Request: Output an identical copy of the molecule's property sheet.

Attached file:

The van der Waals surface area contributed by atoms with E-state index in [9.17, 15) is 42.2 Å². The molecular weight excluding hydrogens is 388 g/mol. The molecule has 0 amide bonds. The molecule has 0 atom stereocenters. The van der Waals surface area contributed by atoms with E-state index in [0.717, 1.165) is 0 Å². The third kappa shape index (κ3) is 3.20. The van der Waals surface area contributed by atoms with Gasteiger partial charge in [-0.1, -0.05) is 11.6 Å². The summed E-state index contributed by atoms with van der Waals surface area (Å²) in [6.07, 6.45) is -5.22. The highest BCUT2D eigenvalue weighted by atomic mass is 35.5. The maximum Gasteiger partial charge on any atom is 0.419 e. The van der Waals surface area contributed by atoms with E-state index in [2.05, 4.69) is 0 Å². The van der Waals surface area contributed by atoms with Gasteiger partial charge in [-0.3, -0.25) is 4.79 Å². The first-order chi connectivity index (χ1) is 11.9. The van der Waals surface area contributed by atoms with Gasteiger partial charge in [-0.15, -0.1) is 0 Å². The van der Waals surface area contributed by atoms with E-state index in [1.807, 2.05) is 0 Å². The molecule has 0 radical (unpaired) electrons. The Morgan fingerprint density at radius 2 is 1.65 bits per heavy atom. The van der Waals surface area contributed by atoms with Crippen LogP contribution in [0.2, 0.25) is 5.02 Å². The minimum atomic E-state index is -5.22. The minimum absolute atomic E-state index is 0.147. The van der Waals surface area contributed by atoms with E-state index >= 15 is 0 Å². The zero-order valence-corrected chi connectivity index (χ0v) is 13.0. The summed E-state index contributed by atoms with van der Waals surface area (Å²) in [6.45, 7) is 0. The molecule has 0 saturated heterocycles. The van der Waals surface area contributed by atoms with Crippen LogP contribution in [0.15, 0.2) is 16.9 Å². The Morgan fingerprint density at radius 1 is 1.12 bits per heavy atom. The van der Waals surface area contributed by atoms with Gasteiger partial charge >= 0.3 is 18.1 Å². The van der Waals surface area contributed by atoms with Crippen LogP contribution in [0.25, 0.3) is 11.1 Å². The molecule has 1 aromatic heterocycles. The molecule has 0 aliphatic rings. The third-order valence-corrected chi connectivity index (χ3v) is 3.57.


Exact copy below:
The van der Waals surface area contributed by atoms with E-state index in [9.17, 15) is 42.2 Å². The molecular weight excluding hydrogens is 388 g/mol. The molecule has 0 amide bonds. The molecule has 0 atom stereocenters. The van der Waals surface area contributed by atoms with E-state index in [0.717, 1.165) is 0 Å². The third kappa shape index (κ3) is 3.20. The van der Waals surface area contributed by atoms with Gasteiger partial charge in [-0.1, -0.05) is 11.6 Å². The summed E-state index contributed by atoms with van der Waals surface area (Å²) in [6.07, 6.45) is -5.22. The highest BCUT2D eigenvalue weighted by atomic mass is 35.5. The maximum Gasteiger partial charge on any atom is 0.419 e. The van der Waals surface area contributed by atoms with E-state index in [2.05, 4.69) is 0 Å². The van der Waals surface area contributed by atoms with Gasteiger partial charge in [-0.3, -0.25) is 4.79 Å². The first-order chi connectivity index (χ1) is 11.9. The van der Waals surface area contributed by atoms with Gasteiger partial charge in [-0.15, -0.1) is 0 Å². The van der Waals surface area contributed by atoms with E-state index in [1.807, 2.05) is 0 Å². The molecule has 0 radical (unpaired) electrons. The Morgan fingerprint density at radius 2 is 1.65 bits per heavy atom. The van der Waals surface area contributed by atoms with Crippen LogP contribution in [0.2, 0.25) is 5.02 Å². The minimum atomic E-state index is -5.22. The minimum absolute atomic E-state index is 0.147. The van der Waals surface area contributed by atoms with E-state index >= 15 is 0 Å². The zero-order valence-corrected chi connectivity index (χ0v) is 13.0. The summed E-state index contributed by atoms with van der Waals surface area (Å²) in [6.45, 7) is 0. The molecule has 0 saturated heterocycles. The van der Waals surface area contributed by atoms with Crippen LogP contribution in [0.15, 0.2) is 16.9 Å². The Morgan fingerprint density at radius 1 is 1.12 bits per heavy atom. The van der Waals surface area contributed by atoms with Gasteiger partial charge >= 0.3 is 18.1 Å². The van der Waals surface area contributed by atoms with Crippen LogP contribution in [0.25, 0.3) is 11.1 Å². The molecule has 1 aromatic heterocycles. The molecule has 0 aliphatic rings. The third-order valence-corrected chi connectivity index (χ3v) is 3.57.